PRISM Was Different

The impacts of the revelations regarding the PRISM program and massive US surveillance within Europe is still reverberating today. Naturally many European leaders were furious, while others, like David Cameron, were less so due to their own intelligence agency working in tandem with the NSA. The most notable impact within the policy realm has been, of course, the end of the Safe Harbor agreement between the US and the EU.

Safe Harbor ended mainly due to the Snowden revelations, but also due to the Schrems case, where an Austrian privacy activist acted on the information that Snowden revealed and said that his Facebook data and the data of other European citizens was not being protected enough from surveillance. Since the US was not upholding its end of the bargain in protecting personal data that was transferred, Safe Harbor was ruled invalid by the EU Court of Justice.

Attempts to find a new policy to convince Europeans that the Americans will do enough to safeguard their data in transatlantic commerce and communications has been difficult at best. But an agreement is slowly being created called the Privacy Shield. But it has not even been formalized into any written agreement and member states still must ratify it. A formalized agreement is a long way off.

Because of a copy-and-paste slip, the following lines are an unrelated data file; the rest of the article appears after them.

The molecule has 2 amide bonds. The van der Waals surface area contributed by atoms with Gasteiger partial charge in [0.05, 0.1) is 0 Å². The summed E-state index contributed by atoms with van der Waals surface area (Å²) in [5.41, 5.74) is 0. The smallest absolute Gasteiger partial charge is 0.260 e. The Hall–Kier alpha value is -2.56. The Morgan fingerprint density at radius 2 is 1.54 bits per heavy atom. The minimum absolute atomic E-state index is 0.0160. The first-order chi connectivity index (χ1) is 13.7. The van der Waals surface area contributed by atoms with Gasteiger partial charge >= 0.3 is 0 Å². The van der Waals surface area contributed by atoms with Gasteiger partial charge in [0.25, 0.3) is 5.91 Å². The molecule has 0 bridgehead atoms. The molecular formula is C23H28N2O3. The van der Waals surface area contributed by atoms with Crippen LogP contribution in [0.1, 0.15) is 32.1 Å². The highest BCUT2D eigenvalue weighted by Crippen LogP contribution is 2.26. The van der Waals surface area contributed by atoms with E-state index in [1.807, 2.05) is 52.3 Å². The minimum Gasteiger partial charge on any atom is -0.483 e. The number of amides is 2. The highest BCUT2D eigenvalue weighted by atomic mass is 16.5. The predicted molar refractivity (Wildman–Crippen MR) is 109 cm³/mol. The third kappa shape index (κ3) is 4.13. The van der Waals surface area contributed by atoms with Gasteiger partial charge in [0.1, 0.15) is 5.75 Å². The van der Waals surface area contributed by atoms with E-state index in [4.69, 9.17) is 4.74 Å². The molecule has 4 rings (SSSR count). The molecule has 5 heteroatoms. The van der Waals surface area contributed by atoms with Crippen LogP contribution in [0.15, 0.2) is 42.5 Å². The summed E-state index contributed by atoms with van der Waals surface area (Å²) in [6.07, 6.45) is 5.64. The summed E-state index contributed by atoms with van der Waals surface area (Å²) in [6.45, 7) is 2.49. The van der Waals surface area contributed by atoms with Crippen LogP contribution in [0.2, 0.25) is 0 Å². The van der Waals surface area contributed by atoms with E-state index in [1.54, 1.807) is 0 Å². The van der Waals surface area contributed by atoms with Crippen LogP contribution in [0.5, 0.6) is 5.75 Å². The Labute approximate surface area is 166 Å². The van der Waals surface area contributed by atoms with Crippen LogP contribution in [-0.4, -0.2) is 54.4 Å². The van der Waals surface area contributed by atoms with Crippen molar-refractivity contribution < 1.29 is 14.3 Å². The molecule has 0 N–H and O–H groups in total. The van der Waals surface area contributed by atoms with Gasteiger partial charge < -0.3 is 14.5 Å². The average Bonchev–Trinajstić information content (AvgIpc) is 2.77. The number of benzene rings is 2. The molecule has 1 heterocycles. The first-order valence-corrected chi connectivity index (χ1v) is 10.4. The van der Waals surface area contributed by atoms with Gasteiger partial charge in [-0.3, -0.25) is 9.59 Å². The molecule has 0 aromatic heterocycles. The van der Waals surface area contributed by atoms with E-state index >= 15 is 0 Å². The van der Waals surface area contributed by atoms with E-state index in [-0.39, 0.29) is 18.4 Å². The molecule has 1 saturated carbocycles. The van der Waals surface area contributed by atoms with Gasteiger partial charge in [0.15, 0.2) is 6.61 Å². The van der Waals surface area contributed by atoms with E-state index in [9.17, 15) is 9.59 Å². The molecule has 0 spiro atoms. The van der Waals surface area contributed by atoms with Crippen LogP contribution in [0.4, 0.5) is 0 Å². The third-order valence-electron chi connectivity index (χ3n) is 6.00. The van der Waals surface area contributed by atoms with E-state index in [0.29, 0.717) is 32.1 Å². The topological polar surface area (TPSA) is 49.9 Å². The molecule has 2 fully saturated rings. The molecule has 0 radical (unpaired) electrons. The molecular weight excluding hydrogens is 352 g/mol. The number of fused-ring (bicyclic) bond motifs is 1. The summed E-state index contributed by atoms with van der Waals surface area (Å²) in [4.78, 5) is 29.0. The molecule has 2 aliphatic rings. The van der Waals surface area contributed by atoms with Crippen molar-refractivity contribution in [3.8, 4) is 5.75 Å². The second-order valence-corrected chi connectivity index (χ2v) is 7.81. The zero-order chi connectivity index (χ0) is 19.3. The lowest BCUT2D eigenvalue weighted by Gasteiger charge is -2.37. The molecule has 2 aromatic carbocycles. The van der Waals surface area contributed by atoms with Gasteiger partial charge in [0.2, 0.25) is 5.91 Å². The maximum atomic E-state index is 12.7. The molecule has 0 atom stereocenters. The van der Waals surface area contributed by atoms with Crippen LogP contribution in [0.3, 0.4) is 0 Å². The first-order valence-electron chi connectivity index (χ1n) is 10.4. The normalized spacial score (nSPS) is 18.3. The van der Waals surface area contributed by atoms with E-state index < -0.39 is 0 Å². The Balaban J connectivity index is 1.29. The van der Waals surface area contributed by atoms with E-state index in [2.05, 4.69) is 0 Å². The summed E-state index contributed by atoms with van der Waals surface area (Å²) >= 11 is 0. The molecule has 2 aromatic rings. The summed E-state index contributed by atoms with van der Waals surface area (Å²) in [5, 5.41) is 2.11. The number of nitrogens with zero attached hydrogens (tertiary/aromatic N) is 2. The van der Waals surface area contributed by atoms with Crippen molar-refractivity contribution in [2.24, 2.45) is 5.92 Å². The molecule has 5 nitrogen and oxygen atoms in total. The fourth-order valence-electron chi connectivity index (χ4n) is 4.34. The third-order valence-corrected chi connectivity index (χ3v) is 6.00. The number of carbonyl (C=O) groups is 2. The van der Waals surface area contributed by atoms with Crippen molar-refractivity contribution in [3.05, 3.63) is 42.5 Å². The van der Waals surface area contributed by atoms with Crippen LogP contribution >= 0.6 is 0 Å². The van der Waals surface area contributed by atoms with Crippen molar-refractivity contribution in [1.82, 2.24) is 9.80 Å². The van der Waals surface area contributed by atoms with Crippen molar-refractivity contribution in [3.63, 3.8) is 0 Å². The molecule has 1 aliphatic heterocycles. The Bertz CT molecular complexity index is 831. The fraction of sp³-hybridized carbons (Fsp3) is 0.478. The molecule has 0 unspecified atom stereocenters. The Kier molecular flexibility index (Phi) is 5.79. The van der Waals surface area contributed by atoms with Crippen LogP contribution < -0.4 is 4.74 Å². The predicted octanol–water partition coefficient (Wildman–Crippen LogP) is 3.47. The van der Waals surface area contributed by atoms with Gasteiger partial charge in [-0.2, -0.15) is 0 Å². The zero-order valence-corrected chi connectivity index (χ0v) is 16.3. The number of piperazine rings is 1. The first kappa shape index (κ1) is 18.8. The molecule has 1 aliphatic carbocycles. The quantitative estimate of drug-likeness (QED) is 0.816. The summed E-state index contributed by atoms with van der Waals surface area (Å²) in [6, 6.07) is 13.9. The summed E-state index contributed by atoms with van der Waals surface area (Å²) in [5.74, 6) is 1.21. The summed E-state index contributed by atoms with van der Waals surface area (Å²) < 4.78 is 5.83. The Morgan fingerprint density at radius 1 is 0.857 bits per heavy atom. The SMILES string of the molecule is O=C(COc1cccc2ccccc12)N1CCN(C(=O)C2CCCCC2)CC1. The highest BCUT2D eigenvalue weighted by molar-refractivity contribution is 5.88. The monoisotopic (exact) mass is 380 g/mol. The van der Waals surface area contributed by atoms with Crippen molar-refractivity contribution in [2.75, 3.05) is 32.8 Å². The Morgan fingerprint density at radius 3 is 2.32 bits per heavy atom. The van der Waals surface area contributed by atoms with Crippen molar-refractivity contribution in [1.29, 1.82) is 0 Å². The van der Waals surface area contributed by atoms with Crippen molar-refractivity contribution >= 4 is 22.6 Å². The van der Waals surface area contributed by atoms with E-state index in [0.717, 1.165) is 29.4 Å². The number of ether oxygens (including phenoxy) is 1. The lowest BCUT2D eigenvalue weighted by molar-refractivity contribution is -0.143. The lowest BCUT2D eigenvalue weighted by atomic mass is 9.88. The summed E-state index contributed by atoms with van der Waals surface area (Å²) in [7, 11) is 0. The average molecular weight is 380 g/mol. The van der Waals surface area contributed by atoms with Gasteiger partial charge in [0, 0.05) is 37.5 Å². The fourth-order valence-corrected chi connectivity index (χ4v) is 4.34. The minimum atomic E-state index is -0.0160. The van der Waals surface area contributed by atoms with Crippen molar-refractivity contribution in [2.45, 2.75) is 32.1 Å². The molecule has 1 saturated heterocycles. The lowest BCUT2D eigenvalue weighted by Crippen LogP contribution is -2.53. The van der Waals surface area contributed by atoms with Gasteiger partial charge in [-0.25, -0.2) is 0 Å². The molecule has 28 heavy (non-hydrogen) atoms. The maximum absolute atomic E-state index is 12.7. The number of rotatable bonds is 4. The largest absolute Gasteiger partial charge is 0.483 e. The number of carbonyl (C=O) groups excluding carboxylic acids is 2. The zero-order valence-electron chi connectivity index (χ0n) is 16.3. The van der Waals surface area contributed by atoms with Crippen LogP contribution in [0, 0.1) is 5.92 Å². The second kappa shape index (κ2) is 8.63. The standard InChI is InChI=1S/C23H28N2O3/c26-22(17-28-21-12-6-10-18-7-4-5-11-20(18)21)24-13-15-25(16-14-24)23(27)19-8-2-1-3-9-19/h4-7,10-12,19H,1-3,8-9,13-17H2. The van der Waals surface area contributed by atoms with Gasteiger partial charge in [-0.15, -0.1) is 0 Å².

With all of these repercussions from the Snowden revelations, was the EU justified in their anger? Well, yes and no. To say that European countries do not participate in their own forms of surveillance would be naive. As Joel R. Reidenberg points out, France created the ECHELON program to capture international communications, with the aid of Germany; Sweden, the Netherlands, and Germany also engage in warrantless wiretapping for “intelligence purposes”. Surveillance, in a lot of ways, has become normalized and domesticated. Many forms of surveillance are seen as protectors, the watchful eye protecting us from threats. 

But PRISM was different, which was why the reaction of world leaders was different. Rather than working within the policy confines of “national security” like it is supposed to, PRISM overstepped those bounds. The targeting of world leaders’ communications had huge diplomatic ramifications (see: Angela Merkel). PRISM destroyed trust on an international actor level, not just the trust of normal citizens. That is the key difference between PRISM and other surveillance programs of the past, whether in the US and EU.